Banking sector got a complete facelift after 2013

Banking sector got a complete facelift after 2013

From bankruptcy to role model: Cypriot banks have managed to turn their fate around over the last decade and are now flourishing


In early 2013, Cyprus’ financial system imploded. Its banks were forced to close their doors for two weeks to prevent a run on deposits and had to call on emergency liquidity assistance from the European Central Bank, while the country was compelled to enter an international bailout program that lasted until 2016. 

In the crisis’ aftermath, “Cyprus took significant steps to strengthen its supervisory framework, to enhance its anti-money laundering and financing of terrorism regulations, and it invested in training and capacity building of regulators. The government is committed to continue to take all necessary actions to protect Cyprus’ reputation as a credible business and investment center,” President Nikos Christodoulides entrusts. “Our financial services sector is now growing, driven by the introduction of new regulations, products and services.”

Ten years on from the crash, the country’s credit ratings have recovered to investment-grade level, while its banks have totally transformed. The preeminent example of this revamp is the nation’s largest financial institution and its biggest company overall by market capitalization, Bank of Cyprus. “We have completely turned the bank around from the 2013 crisis, to the point where we were the first bank in Cyprus or Greece — which went through a similar situation — to start paying dividends to our shareholders again in 2023” declares Panicos Nicolaou, CEO of the 124-year-old institution that around 80% of Cypriots hold an account with. The bank posted an after-tax profit of about $75 million last year, 139% up on 2021, and results are on track to be even better this year, with the market expecting a return on tangible equity of over 17% for 2023.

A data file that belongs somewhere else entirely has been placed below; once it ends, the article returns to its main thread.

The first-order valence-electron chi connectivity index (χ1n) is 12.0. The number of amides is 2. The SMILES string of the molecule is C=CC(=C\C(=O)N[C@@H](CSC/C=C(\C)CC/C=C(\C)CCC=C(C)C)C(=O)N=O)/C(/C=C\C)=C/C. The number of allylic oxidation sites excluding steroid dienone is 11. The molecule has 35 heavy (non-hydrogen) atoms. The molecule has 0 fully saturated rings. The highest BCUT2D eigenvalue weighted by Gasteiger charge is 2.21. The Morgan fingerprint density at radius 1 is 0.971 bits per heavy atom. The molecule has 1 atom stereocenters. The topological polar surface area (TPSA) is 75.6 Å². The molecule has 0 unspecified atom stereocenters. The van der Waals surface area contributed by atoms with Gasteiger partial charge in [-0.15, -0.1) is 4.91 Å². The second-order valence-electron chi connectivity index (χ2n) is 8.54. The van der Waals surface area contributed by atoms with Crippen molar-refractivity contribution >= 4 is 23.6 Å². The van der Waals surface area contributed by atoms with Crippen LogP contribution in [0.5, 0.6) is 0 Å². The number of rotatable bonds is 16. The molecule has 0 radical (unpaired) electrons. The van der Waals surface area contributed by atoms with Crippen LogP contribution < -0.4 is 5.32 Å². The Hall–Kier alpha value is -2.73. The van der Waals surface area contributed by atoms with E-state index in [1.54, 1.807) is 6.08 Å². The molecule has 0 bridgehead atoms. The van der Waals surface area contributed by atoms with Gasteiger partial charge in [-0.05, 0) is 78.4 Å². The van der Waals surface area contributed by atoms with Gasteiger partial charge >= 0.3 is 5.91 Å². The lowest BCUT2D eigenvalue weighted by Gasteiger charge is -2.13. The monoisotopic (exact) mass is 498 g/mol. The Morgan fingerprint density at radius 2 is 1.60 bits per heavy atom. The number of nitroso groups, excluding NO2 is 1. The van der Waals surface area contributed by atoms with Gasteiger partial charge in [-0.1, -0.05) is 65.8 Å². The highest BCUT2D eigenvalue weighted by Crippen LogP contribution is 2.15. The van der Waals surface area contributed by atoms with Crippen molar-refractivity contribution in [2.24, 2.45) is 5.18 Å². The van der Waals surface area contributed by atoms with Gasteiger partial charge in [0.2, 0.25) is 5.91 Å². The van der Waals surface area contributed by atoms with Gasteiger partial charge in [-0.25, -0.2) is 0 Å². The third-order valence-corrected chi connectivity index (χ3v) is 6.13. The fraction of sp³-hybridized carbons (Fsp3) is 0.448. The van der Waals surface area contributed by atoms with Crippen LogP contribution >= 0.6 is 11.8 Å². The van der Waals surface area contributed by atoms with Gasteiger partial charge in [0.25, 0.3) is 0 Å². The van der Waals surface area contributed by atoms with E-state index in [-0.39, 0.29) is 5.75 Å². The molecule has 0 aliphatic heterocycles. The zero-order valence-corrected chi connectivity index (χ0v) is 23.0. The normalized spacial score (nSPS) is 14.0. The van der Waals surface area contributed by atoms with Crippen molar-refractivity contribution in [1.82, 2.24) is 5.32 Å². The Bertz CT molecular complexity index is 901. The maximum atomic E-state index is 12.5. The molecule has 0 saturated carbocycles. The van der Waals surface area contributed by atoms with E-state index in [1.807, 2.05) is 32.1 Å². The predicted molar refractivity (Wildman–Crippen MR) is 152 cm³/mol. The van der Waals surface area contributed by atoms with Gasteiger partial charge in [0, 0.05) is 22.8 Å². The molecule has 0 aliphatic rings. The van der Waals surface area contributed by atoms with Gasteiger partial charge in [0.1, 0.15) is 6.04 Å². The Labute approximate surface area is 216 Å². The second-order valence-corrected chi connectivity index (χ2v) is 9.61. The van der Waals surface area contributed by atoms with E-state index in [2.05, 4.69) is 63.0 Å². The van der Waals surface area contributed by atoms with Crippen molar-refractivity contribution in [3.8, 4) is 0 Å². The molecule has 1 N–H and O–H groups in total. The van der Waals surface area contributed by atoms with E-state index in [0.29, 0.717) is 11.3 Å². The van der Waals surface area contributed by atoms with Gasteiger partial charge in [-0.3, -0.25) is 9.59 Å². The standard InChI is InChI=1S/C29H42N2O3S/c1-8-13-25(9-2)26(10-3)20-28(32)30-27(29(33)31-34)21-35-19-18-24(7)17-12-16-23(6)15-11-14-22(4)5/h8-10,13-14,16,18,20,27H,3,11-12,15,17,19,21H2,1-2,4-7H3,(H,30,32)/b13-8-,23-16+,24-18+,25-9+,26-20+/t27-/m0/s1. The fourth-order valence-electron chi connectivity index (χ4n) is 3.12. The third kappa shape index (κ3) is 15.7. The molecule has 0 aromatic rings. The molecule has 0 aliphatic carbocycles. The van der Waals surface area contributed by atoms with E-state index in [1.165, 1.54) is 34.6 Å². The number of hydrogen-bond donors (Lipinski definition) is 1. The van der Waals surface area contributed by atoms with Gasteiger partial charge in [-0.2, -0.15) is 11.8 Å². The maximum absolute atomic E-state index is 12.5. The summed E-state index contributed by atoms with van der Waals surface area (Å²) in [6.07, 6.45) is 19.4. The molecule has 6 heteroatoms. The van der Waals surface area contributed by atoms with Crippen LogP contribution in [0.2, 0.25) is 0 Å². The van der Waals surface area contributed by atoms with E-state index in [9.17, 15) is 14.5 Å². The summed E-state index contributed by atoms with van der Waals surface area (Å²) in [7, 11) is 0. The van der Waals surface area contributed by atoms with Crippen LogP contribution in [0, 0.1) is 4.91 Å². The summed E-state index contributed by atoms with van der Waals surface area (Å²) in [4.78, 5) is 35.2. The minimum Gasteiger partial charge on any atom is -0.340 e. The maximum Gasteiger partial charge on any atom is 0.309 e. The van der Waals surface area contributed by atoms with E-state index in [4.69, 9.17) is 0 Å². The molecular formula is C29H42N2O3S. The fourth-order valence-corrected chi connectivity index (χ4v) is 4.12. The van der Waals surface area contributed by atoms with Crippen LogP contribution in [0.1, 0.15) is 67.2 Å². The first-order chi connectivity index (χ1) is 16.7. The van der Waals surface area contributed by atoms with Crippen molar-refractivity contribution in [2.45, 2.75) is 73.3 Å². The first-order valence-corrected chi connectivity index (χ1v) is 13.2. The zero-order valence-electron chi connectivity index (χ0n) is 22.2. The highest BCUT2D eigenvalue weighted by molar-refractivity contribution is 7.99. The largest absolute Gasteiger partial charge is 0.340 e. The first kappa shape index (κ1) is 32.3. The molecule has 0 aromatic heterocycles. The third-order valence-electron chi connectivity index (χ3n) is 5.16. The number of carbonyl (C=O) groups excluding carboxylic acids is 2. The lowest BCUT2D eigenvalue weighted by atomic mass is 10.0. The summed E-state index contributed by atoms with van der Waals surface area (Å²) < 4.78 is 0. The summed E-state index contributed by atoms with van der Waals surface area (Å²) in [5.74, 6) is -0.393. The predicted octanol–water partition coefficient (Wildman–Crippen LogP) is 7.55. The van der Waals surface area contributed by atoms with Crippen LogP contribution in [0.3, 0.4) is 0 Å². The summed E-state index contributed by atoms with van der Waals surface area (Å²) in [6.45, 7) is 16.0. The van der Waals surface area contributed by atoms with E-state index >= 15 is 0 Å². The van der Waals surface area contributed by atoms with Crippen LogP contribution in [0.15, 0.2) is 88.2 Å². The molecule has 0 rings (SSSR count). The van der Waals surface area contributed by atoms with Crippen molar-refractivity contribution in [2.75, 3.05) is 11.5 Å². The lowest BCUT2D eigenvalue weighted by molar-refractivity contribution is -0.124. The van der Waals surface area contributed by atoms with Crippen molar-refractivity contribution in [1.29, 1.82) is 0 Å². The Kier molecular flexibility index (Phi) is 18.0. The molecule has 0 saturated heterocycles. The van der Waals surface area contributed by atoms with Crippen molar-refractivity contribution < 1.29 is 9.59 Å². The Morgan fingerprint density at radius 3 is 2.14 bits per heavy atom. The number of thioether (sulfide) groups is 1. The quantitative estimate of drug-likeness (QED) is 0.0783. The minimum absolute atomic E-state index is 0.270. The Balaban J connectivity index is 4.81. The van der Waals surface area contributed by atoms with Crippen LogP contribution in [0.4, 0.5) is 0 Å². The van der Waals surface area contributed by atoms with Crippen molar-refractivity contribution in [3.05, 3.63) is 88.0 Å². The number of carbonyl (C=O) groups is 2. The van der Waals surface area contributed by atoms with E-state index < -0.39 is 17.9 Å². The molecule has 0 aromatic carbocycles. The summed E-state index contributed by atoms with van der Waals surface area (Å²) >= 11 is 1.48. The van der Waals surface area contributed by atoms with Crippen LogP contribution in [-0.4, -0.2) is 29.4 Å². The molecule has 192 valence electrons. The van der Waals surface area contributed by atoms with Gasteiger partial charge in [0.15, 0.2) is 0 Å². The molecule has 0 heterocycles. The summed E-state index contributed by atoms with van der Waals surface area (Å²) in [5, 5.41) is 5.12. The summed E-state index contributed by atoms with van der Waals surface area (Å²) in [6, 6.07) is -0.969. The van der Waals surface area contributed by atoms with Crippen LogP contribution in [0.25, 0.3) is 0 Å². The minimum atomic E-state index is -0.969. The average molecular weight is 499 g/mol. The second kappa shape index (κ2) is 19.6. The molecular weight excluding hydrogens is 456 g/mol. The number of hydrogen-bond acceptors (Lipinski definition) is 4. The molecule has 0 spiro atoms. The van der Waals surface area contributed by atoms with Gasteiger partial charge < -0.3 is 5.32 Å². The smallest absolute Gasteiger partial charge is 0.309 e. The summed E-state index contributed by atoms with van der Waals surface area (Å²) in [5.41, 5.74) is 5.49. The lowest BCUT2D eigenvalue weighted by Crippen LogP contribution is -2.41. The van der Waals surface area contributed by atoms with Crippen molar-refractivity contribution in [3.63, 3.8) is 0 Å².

Nicolaou credits the nation’s strong macroeconomic environment as a significant contributor to this performance. “We operate in an economy that’s growing faster than the eurozone. It’s small, flexible and resilient, which explains why it has managed to deal with shocks quickly — we are one of the few countries whose gross domestic product rebounded from COVID within a year, for example,” he states. “Additionally, inflation in Cyprus peaked in July 2022 and, although inflation comes with higher interest rates and less disposable income, banking deposits in Cyprus remain relatively stable.” 

Other factors include the bank’s strong liquidity, capital base and deposit franchise, as well as its current non-performing exposures ratio, which it has reduced to under 4% from a high of 63% in 2014. On top of that, it is a clear frontrunner in a consolidated market, the CEO adds: “Bank of Cyprus is not just a bank, it’s a leader in financial services with a universal offering creating strong and lasting client relationships. We offer retail, commercial and investment banking and brokerage, but also general and life insurance, plus payment solutions. It’s a sustainable, diversified business model that creates resilience and profitability.”

As well as strengthening its balance sheet and business model, the bank has spent the last decade investing heavily to position itself at the forefront of digitalization — proof of which comes from Global Finance magazine presenting it with five accolades in its World’s Best Digital Banks Awards 2023. “Digitalization is key to our strategy. It is our primary delivery channel, more than 80% of our clients use digital channels and about 95% of our transactions are digital. We continue our efforts to be innovative, working with new technologies, artificial intelligence and customization in order to match customer expectations,” he explains.